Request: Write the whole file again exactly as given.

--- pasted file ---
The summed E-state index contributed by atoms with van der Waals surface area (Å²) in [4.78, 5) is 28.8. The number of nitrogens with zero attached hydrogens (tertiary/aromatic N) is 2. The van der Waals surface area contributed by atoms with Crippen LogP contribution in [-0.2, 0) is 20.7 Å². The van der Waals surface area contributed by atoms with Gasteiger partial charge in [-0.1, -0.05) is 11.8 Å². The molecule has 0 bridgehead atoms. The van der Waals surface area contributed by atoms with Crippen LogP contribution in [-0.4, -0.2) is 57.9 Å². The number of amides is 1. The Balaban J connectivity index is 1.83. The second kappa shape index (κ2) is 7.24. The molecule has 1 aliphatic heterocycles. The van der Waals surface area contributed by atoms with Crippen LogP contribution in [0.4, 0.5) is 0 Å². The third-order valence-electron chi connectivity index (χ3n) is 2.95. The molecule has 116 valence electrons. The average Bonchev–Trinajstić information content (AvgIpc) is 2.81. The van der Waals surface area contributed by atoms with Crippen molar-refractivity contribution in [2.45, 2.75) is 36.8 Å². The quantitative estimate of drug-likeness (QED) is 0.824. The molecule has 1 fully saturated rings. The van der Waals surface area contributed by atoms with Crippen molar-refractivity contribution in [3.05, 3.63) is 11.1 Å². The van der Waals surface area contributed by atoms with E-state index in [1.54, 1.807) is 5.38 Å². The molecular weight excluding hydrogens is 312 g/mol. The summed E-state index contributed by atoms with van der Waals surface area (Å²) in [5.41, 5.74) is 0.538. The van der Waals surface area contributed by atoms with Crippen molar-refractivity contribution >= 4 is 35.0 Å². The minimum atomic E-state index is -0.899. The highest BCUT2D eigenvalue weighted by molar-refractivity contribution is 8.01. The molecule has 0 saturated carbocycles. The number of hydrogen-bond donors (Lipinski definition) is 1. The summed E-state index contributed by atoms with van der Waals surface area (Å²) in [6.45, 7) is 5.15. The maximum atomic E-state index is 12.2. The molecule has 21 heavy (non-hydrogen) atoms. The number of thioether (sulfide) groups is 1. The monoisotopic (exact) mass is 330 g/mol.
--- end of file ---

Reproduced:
The summed E-state index contributed by atoms with van der Waals surface area (Å²) in [4.78, 5) is 28.8. The number of nitrogens with zero attached hydrogens (tertiary/aromatic N) is 2. The van der Waals surface area contributed by atoms with Crippen LogP contribution in [-0.2, 0) is 20.7 Å². The van der Waals surface area contributed by atoms with Gasteiger partial charge in [-0.1, -0.05) is 11.8 Å². The molecule has 0 bridgehead atoms. The van der Waals surface area contributed by atoms with Crippen LogP contribution in [-0.4, -0.2) is 57.9 Å². The number of amides is 1. The Balaban J connectivity index is 1.83. The second kappa shape index (κ2) is 7.24. The molecule has 1 aliphatic heterocycles. The van der Waals surface area contributed by atoms with Crippen LogP contribution in [0.4, 0.5) is 0 Å². The third-order valence-electron chi connectivity index (χ3n) is 2.95. The molecule has 116 valence electrons. The average Bonchev–Trinajstić information content (AvgIpc) is 2.81. The van der Waals surface area contributed by atoms with Crippen molar-refractivity contribution in [2.45, 2.75) is 36.8 Å². The quantitative estimate of drug-likeness (QED) is 0.824. The molecule has 1 fully saturated rings. The van der Waals surface area contributed by atoms with Crippen molar-refractivity contribution in [3.05, 3.63) is 11.1 Å². The van der Waals surface area contributed by atoms with E-state index in [1.54, 1.807) is 5.38 Å². The molecular weight excluding hydrogens is 312 g/mol. The summed E-state index contributed by atoms with van der Waals surface area (Å²) in [5.41, 5.74) is 0.538. The van der Waals surface area contributed by atoms with Crippen molar-refractivity contribution >= 4 is 35.0 Å². The minimum atomic E-state index is -0.899. The highest BCUT2D eigenvalue weighted by molar-refractivity contribution is 8.01. The molecule has 0 saturated carbocycles. The number of hydrogen-bond donors (Lipinski definition) is 1. The summed E-state index contributed by atoms with van der Waals surface area (Å²) in [6.45, 7) is 5.15. The maximum atomic E-state index is 12.2. The molecule has 21 heavy (non-hydrogen) atoms. The number of thioether (sulfide) groups is 1. The monoisotopic (exact) mass is 330 g/mol.